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Articles

"A Time to Be Silent"

The Preacher observed that there is “a time to be silent and a time to speak” (Ecclesiastes 3:7). There are other times in his list, too. In context, his point is not really that we should do things at the appropriate time, but that our failure to recognize the time appointed by God often explains the vanity of our efforts. Nevertheless, there is much to be said for acting at opportune times.

Most of us are more successful at finding the time to speak than the time to refrain from speaking. Yet both Scripture and common sense reveal times to be silent,  among them. . .

When God speaks. Do you remember Eli’s advice to Samuel when he discerned that it was God calling the boy? “Go lie down, and it shall be if He calls you, that you shall say, ‘Speak, for Your servant is listening’” (1 Samuel 3:9).

God speaks to us through the Bible. It is a time to listen, yet some of us cannot stop babbling our own views long enough to hear what God has to say. Or, we hardly let Him finish before we start objecting to what He says. This is the context of James’ warning, “. . . but let everyone be quick to hear, slow to speak and slow to anger; for the anger of man does not achieve the righteousness of God” (1:19-20).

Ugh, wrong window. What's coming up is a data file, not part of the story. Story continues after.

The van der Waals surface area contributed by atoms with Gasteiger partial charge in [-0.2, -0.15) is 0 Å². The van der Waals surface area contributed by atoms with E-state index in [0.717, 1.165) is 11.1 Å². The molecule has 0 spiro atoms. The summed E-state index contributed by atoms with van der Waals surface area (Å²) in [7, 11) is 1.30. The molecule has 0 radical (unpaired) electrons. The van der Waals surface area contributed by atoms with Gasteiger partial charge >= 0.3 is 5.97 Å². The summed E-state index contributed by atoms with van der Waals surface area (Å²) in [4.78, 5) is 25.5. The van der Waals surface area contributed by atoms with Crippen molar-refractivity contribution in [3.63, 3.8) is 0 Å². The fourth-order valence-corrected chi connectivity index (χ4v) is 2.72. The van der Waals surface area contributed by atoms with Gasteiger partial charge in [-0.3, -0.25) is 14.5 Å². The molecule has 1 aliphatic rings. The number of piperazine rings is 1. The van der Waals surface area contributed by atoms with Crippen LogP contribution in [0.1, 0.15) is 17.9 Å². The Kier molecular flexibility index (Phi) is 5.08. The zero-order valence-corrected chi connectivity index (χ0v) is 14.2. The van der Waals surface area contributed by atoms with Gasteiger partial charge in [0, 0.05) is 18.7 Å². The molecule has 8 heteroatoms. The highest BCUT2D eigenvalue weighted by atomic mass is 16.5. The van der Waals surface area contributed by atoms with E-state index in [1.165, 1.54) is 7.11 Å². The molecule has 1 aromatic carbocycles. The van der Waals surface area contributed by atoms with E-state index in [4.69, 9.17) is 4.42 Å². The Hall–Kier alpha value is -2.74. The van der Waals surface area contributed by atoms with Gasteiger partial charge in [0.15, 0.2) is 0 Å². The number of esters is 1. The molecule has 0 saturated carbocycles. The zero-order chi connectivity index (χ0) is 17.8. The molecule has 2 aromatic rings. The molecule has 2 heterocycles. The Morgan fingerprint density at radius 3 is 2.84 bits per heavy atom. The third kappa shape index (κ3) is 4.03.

When others speak. Common courtesy requires that we not interrupt one another. At times the urge is strong, especially when we disagree with what is being said. Nevertheless, speaking in turn is far more profitable than boisterous exchanges in which all yell and none listen. Paul insisted on this one-at-a-time rule in our assemblies (1 Corinthians 14:26-33).

When experience speaks. Years ago in a business meeting the elders were proposing some building renovations. Almost all the men were in agreement. Several teenagers seated at the front voiced considerable opposition to this “waste of the Lord’s money” and took the elders to task for such poor judgment. I thought at the time how foolish my friends looked. What did any of us know about such things? I decided it was a time to be silent.

Every generation tells the next they could avoid considerable trouble by listening to the voice of experience. It is a time for the young to be silent, but many do not think so and end up having to learn the hard way.

When you are ignorant. “Words from the mouth of a wise man are gracious, while the lips of a fool consume him; the beginning of his talking is folly, and the end  of it is wicked madness. Yet the fool multiplies words” (Ecclesiastes 10:12-14a). As the old saying goes, “It is better to keep your mouth shut and let others suspect you are ignorant than to open it and remove all doubt.” Proverbs 18:7 says a fool’s mouth is his ruin.

When you have nothing beneficial to say. Beware of talking just to talk. “Let your speech always be with grace, as though seasoned with salt, so that you will know how you should respond to each person” (Colossians 4:5).

When you have been talking a while. Try not to monopolize in conversation. Give others a chance to say something or to speak to someone else. Don’t nag. Don’t keep replowing the same ground. “. . . he who restrains his lips is wise” (Proverbs 10:19).

It is time for me to be silent.

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